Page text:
- Disruptions to humanitarian aid delivery: Movement restrictions and disruptions to supply chains are already impacting the ability of agencies like the IRC to deliver life-saving humanitarian aid to people in need. South Sudan, a country with only 4 ventilators and 24 ICUs and where almost 65% of the population relies on humanitarian assistance, may for instance face famine with a toxic mix of restricted movement, economic instability, reduction in agricultural labor and pre-existing high levels of malnutrition and chronic food insecurity.
It is clear that the impact of COVID-19 in these settings will be different than in the developed countries first hit by the pandemic – and a “one-size-fits-all” model based on measures in countries hit first by COVID-19 is unrealistic and potentially counterproductive. In order to identify the bespoke measures that are not only appropriate but necessary for crisis-affected states, IRC has released a new report, “One Size Does Not Fit All: Mitigating COVID-19 in Humanitarian Settings” detailing the risks and possible solutions required to combat COVID-19 in fragile settings – and to avoid exacerbating humanitarian suffering.
David Miliband, President and CEO of the International Rescue Committee, continues, “The key now is for donors to urgently put flexible funding behind frontline efforts, already positioned to scale up and serve the most vulnerable. This requires consistent access to personal protective equipment, testing and isolation of all suspected cases, isolation units and handwashing stations. Donors, response actors and governments must work together to remove any impediment to humanitarian assistance- adapting restrictions to ensure access to COVID-19 supplies and equipment, food and other basic goods, as well as health, protection and livelihoods services. The IRC is implementing a comprehensive response strategy that aims to mitigate the spread of COVID-19 and treat patients, but also focuses on meeting our clients’ other health and economic needs and expanding our protection services for women and girls. Without immediate international action that supports the needs and unique challenges faced by people in these countries in the face of COVID-19, the consequence will be the loss of life and livelihood on an appalling scale.”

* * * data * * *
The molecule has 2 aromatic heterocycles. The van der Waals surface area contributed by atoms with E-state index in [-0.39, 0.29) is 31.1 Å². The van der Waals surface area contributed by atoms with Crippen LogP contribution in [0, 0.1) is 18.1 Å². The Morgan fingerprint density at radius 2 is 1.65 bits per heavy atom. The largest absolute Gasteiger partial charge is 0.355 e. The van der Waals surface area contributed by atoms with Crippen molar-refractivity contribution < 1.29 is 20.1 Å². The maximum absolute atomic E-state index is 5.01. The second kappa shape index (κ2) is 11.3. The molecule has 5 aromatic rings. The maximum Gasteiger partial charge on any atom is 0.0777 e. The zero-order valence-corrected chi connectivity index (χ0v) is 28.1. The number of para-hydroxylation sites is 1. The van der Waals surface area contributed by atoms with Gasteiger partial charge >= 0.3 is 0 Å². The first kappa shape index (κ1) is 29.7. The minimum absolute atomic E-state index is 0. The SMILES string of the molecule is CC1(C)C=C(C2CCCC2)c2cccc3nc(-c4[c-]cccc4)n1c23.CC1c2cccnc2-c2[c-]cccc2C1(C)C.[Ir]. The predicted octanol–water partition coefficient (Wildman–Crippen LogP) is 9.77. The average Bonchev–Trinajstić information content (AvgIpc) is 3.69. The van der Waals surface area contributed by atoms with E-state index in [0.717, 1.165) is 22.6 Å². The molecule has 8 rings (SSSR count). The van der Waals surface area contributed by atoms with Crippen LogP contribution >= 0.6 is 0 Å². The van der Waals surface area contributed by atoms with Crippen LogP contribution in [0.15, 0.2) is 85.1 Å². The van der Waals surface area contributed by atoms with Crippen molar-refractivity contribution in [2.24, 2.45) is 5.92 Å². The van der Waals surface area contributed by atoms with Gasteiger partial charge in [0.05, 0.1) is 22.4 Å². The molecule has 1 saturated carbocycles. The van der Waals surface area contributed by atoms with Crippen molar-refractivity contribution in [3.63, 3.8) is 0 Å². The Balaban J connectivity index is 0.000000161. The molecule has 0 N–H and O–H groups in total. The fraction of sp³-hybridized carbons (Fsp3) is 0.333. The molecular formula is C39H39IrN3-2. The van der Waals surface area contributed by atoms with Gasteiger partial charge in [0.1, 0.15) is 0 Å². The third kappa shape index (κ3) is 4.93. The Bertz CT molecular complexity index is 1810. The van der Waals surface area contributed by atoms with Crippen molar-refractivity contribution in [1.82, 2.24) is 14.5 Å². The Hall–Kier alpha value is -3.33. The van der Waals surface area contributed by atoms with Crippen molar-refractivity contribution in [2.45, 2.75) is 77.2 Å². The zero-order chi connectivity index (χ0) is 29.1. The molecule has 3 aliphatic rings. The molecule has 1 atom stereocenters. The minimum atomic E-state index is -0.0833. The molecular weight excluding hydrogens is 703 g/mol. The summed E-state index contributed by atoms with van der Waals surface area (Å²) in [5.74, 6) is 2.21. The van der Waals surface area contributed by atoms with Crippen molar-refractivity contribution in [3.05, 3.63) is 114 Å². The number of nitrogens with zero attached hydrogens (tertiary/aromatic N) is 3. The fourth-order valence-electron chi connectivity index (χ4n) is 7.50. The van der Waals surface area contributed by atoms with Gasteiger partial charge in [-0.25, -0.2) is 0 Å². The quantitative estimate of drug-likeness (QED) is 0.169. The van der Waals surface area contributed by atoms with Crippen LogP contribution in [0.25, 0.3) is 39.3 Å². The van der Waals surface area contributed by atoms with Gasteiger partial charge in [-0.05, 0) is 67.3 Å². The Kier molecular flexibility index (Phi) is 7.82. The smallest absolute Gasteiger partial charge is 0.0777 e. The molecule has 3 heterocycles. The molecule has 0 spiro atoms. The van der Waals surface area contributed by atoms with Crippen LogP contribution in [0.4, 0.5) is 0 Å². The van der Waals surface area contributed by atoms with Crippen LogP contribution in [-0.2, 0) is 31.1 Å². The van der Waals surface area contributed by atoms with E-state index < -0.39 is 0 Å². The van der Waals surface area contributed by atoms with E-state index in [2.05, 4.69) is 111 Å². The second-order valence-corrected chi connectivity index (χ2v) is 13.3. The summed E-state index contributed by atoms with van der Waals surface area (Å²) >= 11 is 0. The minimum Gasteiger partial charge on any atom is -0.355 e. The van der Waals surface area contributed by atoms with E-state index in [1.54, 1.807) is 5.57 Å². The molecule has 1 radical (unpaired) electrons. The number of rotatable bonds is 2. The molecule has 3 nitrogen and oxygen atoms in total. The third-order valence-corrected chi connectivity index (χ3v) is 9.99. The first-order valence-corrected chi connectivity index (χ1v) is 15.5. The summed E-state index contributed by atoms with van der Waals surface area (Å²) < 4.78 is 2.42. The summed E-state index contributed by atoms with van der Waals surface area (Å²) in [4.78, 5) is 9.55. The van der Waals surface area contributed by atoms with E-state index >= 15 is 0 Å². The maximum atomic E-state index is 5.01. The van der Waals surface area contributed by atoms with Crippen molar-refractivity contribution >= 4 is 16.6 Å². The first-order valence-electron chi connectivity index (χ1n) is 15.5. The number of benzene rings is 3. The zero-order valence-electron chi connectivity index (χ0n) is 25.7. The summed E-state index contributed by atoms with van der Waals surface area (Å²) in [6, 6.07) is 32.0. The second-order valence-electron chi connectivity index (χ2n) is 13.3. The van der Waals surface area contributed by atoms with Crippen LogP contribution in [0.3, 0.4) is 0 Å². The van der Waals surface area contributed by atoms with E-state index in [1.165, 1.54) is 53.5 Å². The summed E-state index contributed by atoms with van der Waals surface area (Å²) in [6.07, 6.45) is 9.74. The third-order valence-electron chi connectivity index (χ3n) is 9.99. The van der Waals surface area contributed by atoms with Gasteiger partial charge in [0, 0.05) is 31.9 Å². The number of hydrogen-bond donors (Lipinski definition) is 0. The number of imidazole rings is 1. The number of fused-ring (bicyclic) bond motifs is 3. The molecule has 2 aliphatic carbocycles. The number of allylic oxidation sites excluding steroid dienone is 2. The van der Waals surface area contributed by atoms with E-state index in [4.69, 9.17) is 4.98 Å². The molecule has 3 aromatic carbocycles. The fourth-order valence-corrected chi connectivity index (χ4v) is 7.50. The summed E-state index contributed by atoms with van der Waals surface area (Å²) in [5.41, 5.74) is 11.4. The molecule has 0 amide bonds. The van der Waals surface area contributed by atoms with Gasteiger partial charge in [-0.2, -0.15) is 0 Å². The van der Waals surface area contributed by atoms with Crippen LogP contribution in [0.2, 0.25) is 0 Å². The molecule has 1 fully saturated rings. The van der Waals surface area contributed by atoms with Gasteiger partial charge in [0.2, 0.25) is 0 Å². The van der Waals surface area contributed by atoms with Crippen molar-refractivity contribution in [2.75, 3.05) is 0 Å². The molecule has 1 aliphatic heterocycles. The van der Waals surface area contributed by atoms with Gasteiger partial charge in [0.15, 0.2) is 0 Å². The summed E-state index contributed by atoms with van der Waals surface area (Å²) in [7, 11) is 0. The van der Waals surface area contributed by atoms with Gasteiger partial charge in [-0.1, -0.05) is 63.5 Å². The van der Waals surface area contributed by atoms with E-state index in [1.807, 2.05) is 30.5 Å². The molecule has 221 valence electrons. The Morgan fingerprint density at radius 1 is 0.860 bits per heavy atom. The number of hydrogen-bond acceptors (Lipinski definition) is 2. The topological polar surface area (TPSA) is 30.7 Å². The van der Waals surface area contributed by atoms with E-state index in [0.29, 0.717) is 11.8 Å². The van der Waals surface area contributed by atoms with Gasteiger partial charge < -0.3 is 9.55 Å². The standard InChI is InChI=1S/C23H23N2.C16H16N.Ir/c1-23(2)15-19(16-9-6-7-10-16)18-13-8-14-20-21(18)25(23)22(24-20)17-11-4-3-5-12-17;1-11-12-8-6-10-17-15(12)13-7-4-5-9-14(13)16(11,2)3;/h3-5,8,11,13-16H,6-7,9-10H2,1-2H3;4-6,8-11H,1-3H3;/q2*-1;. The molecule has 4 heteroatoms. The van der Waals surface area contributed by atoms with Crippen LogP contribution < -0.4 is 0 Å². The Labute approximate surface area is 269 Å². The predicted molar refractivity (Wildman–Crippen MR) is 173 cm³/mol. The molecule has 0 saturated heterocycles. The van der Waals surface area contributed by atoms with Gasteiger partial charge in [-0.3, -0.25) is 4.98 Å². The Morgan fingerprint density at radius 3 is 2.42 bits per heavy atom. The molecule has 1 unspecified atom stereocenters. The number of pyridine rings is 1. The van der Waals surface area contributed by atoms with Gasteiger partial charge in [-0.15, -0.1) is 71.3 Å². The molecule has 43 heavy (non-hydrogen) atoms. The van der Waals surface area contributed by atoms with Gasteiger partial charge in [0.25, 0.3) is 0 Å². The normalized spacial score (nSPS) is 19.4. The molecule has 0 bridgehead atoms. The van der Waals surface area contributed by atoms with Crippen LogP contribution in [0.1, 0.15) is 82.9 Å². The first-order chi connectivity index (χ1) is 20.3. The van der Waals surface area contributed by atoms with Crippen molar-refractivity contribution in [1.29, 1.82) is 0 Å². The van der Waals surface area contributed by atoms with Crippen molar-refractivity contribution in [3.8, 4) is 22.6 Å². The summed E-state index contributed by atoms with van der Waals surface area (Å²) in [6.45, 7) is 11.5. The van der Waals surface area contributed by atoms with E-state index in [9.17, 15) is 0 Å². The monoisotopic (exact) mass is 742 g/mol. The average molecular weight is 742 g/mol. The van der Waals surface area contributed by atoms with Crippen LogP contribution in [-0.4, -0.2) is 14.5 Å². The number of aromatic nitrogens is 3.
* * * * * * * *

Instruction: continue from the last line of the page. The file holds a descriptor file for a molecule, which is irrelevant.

The IRC has launched a US $30 million appeal to help us mitigate the spread of coronavirus among the world’s most vulnerable populations, with a focus on mitigating and responding to the spread in vulnerable communities, protecting our staff and ensuring the continuation of life-saving programming.
As part of IRC’s COVID-19 response, IRC’s research and innovation team is helping create context-appropriate and cost-effective solutions to respond to this pandemic. The preliminary estimates of the burden of COVID-19 are a first step in supporting response planning, and further collaborative research is planned to improve pandemic models for low-income and conflict-affected states.
: Based on an R0 of 3.3 and response scenarios “Basic Mitigation” and “Suppression, 1.6 deaths per 100,000 trigger”, as laid out in the model and data set published by ICL / WHO’s March 26 Global Impact Study.
: Afghanistan, Burundi, Bangladesh, Burkina Faso, Chad, Cameroon, CAR, Chad, Colombia, Côte d’Ivoire, DRC, El Salvador, Ethiopia, Greece, Iraq, Jordan, Kenya, Lebanon, Liberia, Libya, Mali, Myanmar, Niger, Nigeria, Pakistan, Sierra Leone, Somalia, South Sudan, Syria, Tanzania, Thailand, Uganda, Venezuela and Yemen.
: Refugee camps are at particular risk due to overcrowding and paltry sanitary conditions: Bangaldesh’s Cox’s Bazar (40,000 per km2), Greece’s Moria camp (203,800 per km2), and Al Hol, Syria (37,570 per km2), all far exceed the density of the Diamond Princess cruise (24,400 per km2).